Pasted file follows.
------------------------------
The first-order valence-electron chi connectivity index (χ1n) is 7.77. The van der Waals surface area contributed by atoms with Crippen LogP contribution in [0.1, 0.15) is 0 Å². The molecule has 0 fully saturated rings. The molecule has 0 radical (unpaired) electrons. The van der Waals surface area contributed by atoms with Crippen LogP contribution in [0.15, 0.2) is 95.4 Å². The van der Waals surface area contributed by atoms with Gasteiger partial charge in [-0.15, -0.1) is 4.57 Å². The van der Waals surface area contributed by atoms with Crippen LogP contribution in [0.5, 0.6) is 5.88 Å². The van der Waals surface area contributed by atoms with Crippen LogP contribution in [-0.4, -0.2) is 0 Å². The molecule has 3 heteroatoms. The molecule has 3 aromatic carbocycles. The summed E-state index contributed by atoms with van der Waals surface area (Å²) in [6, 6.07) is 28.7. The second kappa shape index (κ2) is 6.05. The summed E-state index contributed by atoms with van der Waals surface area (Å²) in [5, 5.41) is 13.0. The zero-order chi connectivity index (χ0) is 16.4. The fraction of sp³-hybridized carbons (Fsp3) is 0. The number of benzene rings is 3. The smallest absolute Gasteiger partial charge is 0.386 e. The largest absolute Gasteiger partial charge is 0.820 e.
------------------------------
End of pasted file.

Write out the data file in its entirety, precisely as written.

The first-order valence-electron chi connectivity index (χ1n) is 7.77. The van der Waals surface area contributed by atoms with Crippen LogP contribution in [0.1, 0.15) is 0 Å². The molecule has 0 fully saturated rings. The molecule has 0 radical (unpaired) electrons. The van der Waals surface area contributed by atoms with Crippen LogP contribution in [0.15, 0.2) is 95.4 Å². The van der Waals surface area contributed by atoms with Gasteiger partial charge in [-0.15, -0.1) is 4.57 Å². The van der Waals surface area contributed by atoms with Crippen LogP contribution in [0.5, 0.6) is 5.88 Å². The van der Waals surface area contributed by atoms with Crippen LogP contribution in [-0.4, -0.2) is 0 Å². The molecule has 3 heteroatoms. The molecule has 3 aromatic carbocycles. The summed E-state index contributed by atoms with van der Waals surface area (Å²) in [6, 6.07) is 28.7. The second kappa shape index (κ2) is 6.05. The summed E-state index contributed by atoms with van der Waals surface area (Å²) in [5, 5.41) is 13.0. The zero-order chi connectivity index (χ0) is 16.4. The fraction of sp³-hybridized carbons (Fsp3) is 0. The number of benzene rings is 3. The smallest absolute Gasteiger partial charge is 0.386 e. The largest absolute Gasteiger partial charge is 0.820 e.